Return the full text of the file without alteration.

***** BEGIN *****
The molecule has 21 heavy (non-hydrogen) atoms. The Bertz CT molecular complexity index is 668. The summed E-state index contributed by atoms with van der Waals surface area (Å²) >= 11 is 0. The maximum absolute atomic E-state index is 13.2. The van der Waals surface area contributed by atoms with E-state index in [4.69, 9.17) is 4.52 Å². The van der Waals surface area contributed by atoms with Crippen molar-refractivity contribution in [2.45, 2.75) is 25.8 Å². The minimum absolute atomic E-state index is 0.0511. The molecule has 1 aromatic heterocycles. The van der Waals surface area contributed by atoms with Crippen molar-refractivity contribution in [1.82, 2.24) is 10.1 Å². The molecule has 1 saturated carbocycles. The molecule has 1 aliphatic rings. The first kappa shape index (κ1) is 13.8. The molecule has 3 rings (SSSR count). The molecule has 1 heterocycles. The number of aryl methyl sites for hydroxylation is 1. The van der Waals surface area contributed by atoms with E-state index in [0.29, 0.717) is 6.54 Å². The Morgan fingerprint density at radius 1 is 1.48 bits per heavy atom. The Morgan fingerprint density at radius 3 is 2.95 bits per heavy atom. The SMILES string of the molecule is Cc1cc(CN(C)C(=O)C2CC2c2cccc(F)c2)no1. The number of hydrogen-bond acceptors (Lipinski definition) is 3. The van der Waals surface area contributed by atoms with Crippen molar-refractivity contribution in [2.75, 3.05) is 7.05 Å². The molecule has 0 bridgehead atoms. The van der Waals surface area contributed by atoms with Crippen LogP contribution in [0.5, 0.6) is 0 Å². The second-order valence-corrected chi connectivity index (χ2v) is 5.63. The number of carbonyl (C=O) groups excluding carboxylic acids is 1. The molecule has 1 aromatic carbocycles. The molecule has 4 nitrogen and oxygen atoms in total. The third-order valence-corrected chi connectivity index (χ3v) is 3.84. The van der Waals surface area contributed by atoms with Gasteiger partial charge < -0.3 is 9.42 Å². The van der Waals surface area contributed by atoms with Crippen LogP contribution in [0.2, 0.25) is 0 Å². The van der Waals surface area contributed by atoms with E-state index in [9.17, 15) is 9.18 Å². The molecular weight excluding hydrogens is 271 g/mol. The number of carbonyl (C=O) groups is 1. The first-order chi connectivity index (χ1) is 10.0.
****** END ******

The molecule has 21 heavy (non-hydrogen) atoms. The Bertz CT molecular complexity index is 668. The summed E-state index contributed by atoms with van der Waals surface area (Å²) >= 11 is 0. The maximum absolute atomic E-state index is 13.2. The van der Waals surface area contributed by atoms with E-state index in [4.69, 9.17) is 4.52 Å². The van der Waals surface area contributed by atoms with Crippen molar-refractivity contribution in [2.45, 2.75) is 25.8 Å². The minimum absolute atomic E-state index is 0.0511. The molecule has 1 aromatic heterocycles. The van der Waals surface area contributed by atoms with Crippen molar-refractivity contribution in [1.82, 2.24) is 10.1 Å². The molecule has 1 saturated carbocycles. The molecule has 1 aliphatic rings. The first kappa shape index (κ1) is 13.8. The molecule has 3 rings (SSSR count). The molecule has 1 heterocycles. The number of aryl methyl sites for hydroxylation is 1. The van der Waals surface area contributed by atoms with E-state index in [0.29, 0.717) is 6.54 Å². The Morgan fingerprint density at radius 1 is 1.48 bits per heavy atom. The Morgan fingerprint density at radius 3 is 2.95 bits per heavy atom. The SMILES string of the molecule is Cc1cc(CN(C)C(=O)C2CC2c2cccc(F)c2)no1. The number of hydrogen-bond acceptors (Lipinski definition) is 3. The van der Waals surface area contributed by atoms with Crippen molar-refractivity contribution in [2.75, 3.05) is 7.05 Å². The molecule has 0 bridgehead atoms. The van der Waals surface area contributed by atoms with Crippen LogP contribution in [0.5, 0.6) is 0 Å². The second-order valence-corrected chi connectivity index (χ2v) is 5.63. The number of carbonyl (C=O) groups excluding carboxylic acids is 1. The molecule has 1 aromatic carbocycles. The molecule has 4 nitrogen and oxygen atoms in total. The third-order valence-corrected chi connectivity index (χ3v) is 3.84. The van der Waals surface area contributed by atoms with Gasteiger partial charge < -0.3 is 9.42 Å². The van der Waals surface area contributed by atoms with Crippen LogP contribution in [0.2, 0.25) is 0 Å². The van der Waals surface area contributed by atoms with E-state index in [9.17, 15) is 9.18 Å². The molecular weight excluding hydrogens is 271 g/mol. The number of carbonyl (C=O) groups is 1. The first-order chi connectivity index (χ1) is 10.0.